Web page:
Bloomberg, 25 April
Richard Vines enjoys the food and low prices at Sedap, 102 Old Street, London EC1
The set lunch is £5.65, a lot less than people used to pay for a glass of Champagne while studying the menu at fancy establishments like Marcus Wareing at the Berkeley. At Sedap, that buys you soup, salad or spring rolls, then a meat dish with boiled rice, egg-fried rice or noodles…. The tables are bare, the walls decorated with a few pictures and knick-knacks. You hardly need fancy surroundings for street food. But you can taste the fresh herbs and spices and that Curry Tumis dish is particularly good, enlivened by tamarind, galangal, lemongrass and praew leaf. While I'd normally place the pleasures of "cheap eats" at around the level of decaffeinated coffee, alcohol-free lager and soy burgers, I liked the food so much, I asked for recommendations. That brought a polite beef rendang. The meat was good — far less fatty and stringy than you often get — but another time I'd invite them to pump up the volume heatwise.
Evening Standard, 29 April
Fay Maschler is unsure about the name and the décor at the newly opened pub, the Swan & Edgar, 43 Linhope Street, London NW1, where she tuck into some homely dishes
Ceasar (sic) salad featured those Â¬silvery-white anchovies, which are not an improvement on the salted, tinned variety in this dish. The promised soft-boiled egg was indeed soft-boiled but a classic Caesar would have used runny yolk to dress and caress the leaves. Home-made sheppards (sic) pie served in a big soup plate did look and also taste home-made and arrived accompanied by green beans, carrots and cauliflower, almost enough veg - taking into account the pieces in the pie - to constitute that five a day. Hand-made chicken and asparagus pie served with mash and honey and cardamom-glazed carrots introduced the game of hunt-the-asparagus. The texture of the chicken was so woolly as to make the generosity of the serving slightly punitive. The Chantenay carrots were good.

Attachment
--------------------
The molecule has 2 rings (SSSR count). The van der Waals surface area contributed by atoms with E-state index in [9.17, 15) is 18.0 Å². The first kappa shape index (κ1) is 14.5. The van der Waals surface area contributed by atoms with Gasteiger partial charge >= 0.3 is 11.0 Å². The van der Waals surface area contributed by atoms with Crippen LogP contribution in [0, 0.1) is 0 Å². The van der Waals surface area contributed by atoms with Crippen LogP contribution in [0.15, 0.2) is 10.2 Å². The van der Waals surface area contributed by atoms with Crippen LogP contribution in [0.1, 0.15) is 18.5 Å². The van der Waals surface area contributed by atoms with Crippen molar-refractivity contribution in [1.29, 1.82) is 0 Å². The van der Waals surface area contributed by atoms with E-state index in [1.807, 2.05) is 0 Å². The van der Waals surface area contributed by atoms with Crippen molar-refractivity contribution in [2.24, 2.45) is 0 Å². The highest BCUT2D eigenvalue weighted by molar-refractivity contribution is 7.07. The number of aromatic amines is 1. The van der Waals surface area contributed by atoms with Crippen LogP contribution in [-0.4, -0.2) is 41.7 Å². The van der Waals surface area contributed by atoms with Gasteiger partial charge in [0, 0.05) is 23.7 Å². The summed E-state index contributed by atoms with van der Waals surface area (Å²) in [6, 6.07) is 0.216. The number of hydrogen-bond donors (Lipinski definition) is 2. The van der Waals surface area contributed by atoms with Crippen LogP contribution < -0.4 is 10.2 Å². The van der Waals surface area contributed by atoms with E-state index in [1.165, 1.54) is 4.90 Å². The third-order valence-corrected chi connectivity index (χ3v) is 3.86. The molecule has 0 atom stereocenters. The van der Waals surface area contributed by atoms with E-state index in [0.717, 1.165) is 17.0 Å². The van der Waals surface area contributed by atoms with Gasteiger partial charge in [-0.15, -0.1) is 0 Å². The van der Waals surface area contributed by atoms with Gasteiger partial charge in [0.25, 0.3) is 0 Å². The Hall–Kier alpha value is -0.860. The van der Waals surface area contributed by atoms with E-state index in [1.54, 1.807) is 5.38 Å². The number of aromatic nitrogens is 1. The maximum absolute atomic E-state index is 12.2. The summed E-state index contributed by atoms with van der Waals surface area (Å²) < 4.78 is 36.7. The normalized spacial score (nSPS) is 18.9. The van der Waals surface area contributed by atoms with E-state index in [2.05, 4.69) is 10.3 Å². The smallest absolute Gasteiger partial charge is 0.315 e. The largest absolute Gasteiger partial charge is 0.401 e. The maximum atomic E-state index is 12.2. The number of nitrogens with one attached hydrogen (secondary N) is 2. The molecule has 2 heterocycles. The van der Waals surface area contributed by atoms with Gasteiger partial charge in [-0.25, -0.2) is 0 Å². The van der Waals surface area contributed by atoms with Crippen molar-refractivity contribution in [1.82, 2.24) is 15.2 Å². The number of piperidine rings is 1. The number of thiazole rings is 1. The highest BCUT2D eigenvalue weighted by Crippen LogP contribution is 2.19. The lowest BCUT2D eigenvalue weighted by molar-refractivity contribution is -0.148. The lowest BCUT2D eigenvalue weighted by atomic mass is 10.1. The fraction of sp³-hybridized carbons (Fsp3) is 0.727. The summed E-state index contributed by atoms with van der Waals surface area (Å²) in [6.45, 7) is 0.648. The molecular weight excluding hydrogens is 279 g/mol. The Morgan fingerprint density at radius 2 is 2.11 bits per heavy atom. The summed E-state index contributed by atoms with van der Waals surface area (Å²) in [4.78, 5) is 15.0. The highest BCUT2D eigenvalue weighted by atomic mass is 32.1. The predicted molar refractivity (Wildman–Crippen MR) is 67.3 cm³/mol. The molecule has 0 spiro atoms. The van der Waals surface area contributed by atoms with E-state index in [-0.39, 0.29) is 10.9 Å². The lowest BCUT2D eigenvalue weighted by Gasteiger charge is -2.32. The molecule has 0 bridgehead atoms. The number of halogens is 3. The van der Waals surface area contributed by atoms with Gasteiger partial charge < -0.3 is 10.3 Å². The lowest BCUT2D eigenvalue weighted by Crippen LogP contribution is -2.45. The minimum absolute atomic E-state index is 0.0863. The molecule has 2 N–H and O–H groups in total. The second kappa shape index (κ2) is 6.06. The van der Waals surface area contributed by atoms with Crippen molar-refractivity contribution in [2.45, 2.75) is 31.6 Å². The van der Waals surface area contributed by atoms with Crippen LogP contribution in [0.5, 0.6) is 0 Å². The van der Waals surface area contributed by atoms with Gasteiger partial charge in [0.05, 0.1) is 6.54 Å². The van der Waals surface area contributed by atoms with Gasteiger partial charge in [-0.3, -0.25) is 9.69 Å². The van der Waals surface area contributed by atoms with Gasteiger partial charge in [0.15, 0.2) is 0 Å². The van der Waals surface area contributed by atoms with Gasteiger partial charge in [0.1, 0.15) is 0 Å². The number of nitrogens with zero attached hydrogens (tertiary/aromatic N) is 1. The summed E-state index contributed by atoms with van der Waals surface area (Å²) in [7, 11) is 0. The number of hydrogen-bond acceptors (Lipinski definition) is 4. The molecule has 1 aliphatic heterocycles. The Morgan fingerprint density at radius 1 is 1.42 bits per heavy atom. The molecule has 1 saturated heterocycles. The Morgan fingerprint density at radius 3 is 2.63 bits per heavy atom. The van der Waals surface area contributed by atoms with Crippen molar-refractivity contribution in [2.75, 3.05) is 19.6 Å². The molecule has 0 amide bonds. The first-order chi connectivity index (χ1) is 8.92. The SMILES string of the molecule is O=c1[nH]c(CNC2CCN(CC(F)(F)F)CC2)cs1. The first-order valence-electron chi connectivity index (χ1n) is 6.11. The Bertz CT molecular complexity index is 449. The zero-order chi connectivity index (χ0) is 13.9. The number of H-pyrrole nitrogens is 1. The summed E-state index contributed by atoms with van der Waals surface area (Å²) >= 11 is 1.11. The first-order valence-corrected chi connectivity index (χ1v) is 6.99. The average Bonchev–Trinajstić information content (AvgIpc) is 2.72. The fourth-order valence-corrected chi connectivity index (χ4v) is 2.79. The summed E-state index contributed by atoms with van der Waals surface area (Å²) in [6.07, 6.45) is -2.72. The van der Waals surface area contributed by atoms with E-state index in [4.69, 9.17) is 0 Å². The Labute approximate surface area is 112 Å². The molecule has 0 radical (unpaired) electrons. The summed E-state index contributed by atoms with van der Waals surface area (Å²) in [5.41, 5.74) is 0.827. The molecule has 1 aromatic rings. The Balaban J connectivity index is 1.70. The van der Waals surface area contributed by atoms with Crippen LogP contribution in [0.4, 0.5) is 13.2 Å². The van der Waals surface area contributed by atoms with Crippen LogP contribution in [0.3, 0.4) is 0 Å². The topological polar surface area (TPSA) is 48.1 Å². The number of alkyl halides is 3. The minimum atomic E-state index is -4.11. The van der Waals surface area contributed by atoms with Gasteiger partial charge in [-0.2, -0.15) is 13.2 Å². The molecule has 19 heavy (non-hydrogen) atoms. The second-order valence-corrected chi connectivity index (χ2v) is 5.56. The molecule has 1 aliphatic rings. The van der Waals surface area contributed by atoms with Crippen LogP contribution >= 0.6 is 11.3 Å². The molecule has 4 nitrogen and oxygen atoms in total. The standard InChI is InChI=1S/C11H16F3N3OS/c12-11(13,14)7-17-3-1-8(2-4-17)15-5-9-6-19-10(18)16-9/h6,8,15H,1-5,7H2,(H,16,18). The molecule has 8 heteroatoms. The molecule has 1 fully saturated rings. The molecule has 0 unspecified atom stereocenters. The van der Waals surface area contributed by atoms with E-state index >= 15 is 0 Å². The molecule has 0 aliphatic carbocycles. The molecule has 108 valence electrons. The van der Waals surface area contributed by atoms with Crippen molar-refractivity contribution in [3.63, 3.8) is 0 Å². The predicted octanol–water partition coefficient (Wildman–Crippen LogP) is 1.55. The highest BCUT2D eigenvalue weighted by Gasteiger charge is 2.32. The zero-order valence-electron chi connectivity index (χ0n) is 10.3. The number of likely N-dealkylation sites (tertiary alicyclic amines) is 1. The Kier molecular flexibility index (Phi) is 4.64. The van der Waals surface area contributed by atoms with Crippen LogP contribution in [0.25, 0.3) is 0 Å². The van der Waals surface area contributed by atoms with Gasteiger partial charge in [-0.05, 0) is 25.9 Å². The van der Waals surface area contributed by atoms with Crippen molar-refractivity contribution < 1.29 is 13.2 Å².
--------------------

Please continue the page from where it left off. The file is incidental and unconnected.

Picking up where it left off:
Swan & Edgar - review in full >>Metro, 28 April
Marina O'Loughlin finds the latest offering from the Hell's Kitchen chef, Marco Pierre White Steakhouse & Grill at 109-117 Middlesex Street, London E1, resembles "a lazy franchise"
Kipper pÁ¢té (do you see the level of ambition here?) isn't bad but it's vast, fridge cold and served not with Melba toast as promised but just, well, toast. Gravadlax - it is! It's 1978! - is slippery and bland, lacking the punch this hoary old warhorse can deliver when well done. My halibut - accommodatingly pan-fried as opposed to steamed - is a decent bit of fish but overcooked into leatheriness. And the steak, a ribeye, crusted with black pepper and crowned with booze-soaked ‘raisin secs', is a miserable wee thing, thin and tasting fried rather than grilled. From mail-order mavens Donald Russell, the quality is fine but the lack of value for money makes us gasp. And chips (£3.75) may well have been triple cooked but the uniformity of shape and familiar dimensions didn't entirely smack of the artisan.
Marco Pierre White Steakhouse & Grill - review in full >>
Time Out, 30 April
Charmaine Mok says for a gallery eaterie, the Whitechapel Gallery Dining Room at 77-82 Whitechapel High Street, London E1, is a decent place to dine, despite the frugal servings and enthusiastic pricing
Mains are priced rather high, with the cheapest of four options being the single vegetarian option ('textures' of heritage carrots, with pancake, baklava, soup and houmous) at £13.50; our dish of chargrilled lamb with a braised lamb shoulder parcel cost a staggering £17.75. Lest you expect some veg on your plate for that price, you won't get it - sides, such as 'smashed' spuds with crème fraÁ®che, or steamed greens with lemon oil and toasted almonds, will set you back an additional £4.50â¦. The highlight of the lamb dish was the braised lamb shoulder meat encased in filo pastry, studded with preserved lemons and dates - a taste of Meditteranean (sic) sun. Less successful were the accompanying chickpea chips, which resembled dry Jenga blocks rather than than golden, crisp chips. A dish of roasted rabbit with a caper, rosemary and sage stuffing served with a white bean purée, roasted fennel and gravy was not much of a looker, being various shades of brown and beige. But it was far from bland; the rosemary and sage overpowered (in both flavour and quantity) the tender rabbit.
Whitechapel Gallery Dining Room - review in full >>
By Janet Harmer
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